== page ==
I want to be very clear, however, that it is not I alone who is devoted to eradicating this struggle in theatre. IMPRINT was founded on a basis of ensemble-based work and in order to accomplish that, everyone involved must feel safe, protected, and validated. It is a part of our contract and we intend to use the Dallas Theatre Standards the Not In Our House Movement is developing (which I am participating in) in the future.
It is not just words on a page, though, any issue brought to me, or anyone on the team, will be taken with utmost seriousness and fitting action will be taken swiftly and as discreetly as possible and with complete anonymity for whoever lobbies the complaint. As Ashley and Joe have stated over and over, this business is all about the team you have supporting you. When a hard decision needs to be made, our team immediately comes together and has an open discussion until we come to a decision on a course of action. No one likes making tough calls, but they are a part of any business. I am truly confident in the team we have and know they will stand behind the principles we have established to be a safe zone for anyone who comes through our doors.
While this situation has not occurred yet, and I hope it never does, I always give a quick talk at the beginning of the rehearsal process for each show that goes something along these lines:
“I am IMPRINT’s Company Manager which means that any issue you may have, no matter how great or how small, you can always come to me. By all means, if you feel comfortable, go to your Stage Manager or Director, but know that I am never hard to reach. Text, call, email, Facebook message, snap, send smoke signals, whatever works for you. I’m on your side and I am your advocate.”
Undoubtedly, that is much more eloquent than what I actually say since I’m always better when someone writes my lines for me, but that’s the gist of it. Since I am also our resident costume designer (I wear a lot of hats), I am present at a lot of rehearsals and interact with the talent regularly. I do my best to be an approachable person to each and every person who comes through our doors. I can only hope my presence and general demeanor only furthers the talent’s faith in me and IMPRINT as a whole.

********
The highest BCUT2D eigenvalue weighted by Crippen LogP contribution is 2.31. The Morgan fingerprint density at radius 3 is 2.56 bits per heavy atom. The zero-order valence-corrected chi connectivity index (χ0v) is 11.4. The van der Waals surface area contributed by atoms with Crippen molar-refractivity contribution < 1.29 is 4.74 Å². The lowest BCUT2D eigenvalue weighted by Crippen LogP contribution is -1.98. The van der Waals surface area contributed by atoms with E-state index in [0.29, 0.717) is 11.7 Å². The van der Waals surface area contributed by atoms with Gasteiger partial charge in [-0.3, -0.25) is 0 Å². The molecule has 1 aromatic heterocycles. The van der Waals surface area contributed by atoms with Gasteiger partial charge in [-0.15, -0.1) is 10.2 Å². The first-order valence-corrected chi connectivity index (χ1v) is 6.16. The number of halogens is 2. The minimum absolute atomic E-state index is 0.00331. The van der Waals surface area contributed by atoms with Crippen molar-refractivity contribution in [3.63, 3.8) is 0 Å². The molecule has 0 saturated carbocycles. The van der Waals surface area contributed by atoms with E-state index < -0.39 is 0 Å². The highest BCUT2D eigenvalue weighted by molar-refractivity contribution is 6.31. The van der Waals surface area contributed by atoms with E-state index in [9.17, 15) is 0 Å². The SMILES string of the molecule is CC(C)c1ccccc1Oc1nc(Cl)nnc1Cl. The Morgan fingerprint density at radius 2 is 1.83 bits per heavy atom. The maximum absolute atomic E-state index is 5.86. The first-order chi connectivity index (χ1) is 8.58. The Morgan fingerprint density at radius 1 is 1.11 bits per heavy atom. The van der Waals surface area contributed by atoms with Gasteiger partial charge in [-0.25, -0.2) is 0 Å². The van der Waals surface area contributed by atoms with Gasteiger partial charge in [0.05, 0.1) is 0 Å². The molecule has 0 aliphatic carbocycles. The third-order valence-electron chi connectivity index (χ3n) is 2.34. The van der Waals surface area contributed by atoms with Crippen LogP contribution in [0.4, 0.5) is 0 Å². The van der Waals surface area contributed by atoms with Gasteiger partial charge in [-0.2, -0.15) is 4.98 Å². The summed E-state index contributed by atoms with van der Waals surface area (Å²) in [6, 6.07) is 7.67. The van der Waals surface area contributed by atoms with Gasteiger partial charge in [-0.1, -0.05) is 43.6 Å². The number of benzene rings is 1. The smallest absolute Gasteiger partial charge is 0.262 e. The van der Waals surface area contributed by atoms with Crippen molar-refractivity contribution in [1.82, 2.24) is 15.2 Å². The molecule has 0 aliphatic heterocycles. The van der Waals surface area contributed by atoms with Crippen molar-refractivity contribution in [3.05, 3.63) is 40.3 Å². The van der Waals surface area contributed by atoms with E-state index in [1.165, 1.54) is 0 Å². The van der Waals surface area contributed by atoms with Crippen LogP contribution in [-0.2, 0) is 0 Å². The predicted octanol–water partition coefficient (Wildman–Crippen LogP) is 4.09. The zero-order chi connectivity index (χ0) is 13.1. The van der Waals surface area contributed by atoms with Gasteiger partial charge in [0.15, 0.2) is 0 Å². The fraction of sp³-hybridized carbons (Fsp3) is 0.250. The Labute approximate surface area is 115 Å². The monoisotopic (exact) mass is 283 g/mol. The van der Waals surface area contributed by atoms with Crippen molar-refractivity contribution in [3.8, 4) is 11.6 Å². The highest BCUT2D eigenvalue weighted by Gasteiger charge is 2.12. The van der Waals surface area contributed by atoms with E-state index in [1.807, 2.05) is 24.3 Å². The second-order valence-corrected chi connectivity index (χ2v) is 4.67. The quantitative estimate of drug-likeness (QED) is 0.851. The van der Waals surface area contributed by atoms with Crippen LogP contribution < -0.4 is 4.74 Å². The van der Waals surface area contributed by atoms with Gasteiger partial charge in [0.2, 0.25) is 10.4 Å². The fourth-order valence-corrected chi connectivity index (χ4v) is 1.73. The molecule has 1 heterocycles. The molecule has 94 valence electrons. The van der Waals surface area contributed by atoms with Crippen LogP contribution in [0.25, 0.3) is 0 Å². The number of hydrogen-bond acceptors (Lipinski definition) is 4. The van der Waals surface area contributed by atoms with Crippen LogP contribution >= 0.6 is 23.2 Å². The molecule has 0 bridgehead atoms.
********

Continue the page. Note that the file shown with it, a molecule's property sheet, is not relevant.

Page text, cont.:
This particular position and the necessity of it was bred out of Ashley’s intimacy training and both of our experiences as women in this business and, well, life in general. Ashley has been educating actors, directors, and many more on the necessity of establishing safe practices when actors are required to engage in intimate acts on stage for years now in coordination with her Fight Directing. Both are practices that are sadly misused in many theatres and we at IMPRINT want to make sure we are never on the offending side of this issue.
Looking just at our upcoming production, Murder Ballad by Julia Jordan and Juliana Nash, there are a lot of very intimate moments and action sequences that require the actors to feel safe and that their voices are heard when they don’t. Thanks to Ashley’s training and history, I have no doubt that the actors will feel this way, but we all know that is not always the case in this business. While I have faith in our team, having someone specifically designated to hear people out and advocate for their side while keeping them anonymous, I hope, allows everyone involved to breathe easier stepping into a show with us.
It is important to us that people know IMPRINT as a safe place. My job as Company Manager and Talent Liaison helps us to do just that. We weren’t sure in the beginning how my role would be defined, but now that we are moving, I’m honored to provide such a resource, and don’t take the responsibility lightly. While we all hope that this won’t be a constant conversation in the years to come as people hold themselves and are held to higher standards, that is not the case in our current world. The casual mistreatment of actors and technicians by other actors, directors, designers, audience members, will not be tolerated at IMPRINT. I can only speak for us, but I know many other theatres in Dallas and the world are seeking to change the way things have been to a better tomorrow. I look forward to that day and am glad to be one small puzzle piece within the changing times.
So, what is it I do as the company manager at IMPRINT? I listen.
“The company manager is in.”
» Ashley H. White and Joe Messina are co-artistic directors of IMPRINT theatreworks
» Square One runs on the second Monday of the month
PREVIOUSLY IN SQUARE ONE
- Septempber: Should We Start a Theater?
- October: Taking the Next Steps
- November: Planning the Season
- December: Finding the Right Space, Part 1